Cinema as sutra, ITO – A Diary of an Urban Priest exists in a rarefied realm of aching spirituality and thwarted religious aspiration, echoing Robert Bresson’s classic “Diary of a Country Priest” while elevating nonfiction to the level of pure art. Uncompromising, visionary work by Finland’s Pirjo Honkasalo is an elusive, challenging and cerebral study of boxer-turned-Buddhist Yoshinobu Fujioka, and as such, its commercial appeal will likely be limited. Reviews, on the other hand, might just be rapturous, and “Ito” marks a substantial addition to one of the world’s more considerable doc-ographies.
Honkasalo frames her story with ancient Japanese myth, employing ornate subtitles, hallucinatory visuals, dreams and night shots of a Japan that ripples with shadows and greasy neon. But the truly hypnotic content lies in the conversations, which are lengthy but mesmerizing, accessible and intimate, and suggest that the world is inescapable and tragic, and that our salvation lies solely in our yearnings.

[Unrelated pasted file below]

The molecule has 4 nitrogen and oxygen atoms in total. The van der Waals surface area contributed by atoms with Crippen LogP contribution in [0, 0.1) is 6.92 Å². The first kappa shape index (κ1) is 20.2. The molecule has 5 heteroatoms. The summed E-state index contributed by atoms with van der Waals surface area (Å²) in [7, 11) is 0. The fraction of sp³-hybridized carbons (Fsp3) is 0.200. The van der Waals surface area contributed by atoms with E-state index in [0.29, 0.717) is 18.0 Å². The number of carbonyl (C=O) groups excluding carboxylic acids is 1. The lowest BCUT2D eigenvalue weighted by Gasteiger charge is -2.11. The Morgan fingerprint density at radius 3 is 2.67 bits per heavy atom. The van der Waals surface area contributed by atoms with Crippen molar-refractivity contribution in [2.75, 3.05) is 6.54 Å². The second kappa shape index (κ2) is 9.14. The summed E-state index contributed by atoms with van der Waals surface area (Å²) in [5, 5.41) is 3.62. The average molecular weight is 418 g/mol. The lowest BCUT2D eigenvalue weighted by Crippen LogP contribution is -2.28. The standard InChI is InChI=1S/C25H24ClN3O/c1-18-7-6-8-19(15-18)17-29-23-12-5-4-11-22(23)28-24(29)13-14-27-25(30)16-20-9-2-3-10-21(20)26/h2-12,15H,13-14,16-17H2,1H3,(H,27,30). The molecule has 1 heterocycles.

Tech credits are first-rate, especially the sound and the camerawork of Honkasalo and Marita Hällforss.
John Anderson, Variety
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Film Title : ITO – Seitti – Kilvoittelijan päiväkirja
Language : japani, englanti
Director : Pirjo Honkasalo
Year : 2009
Length : 118
Age limit : K7
Format : 35 mm
Cinematographer : Pirjo Honkasalo, Marita Hällfors
Editing : Pirjo Honkasalo
Music : Toshiro Mayuzumi, Ushio Torikai
Producer : Kristiina Pervilä
Production Company : Millennium Film Oy, AVEK
Sat 1.2. at 11.30, Orion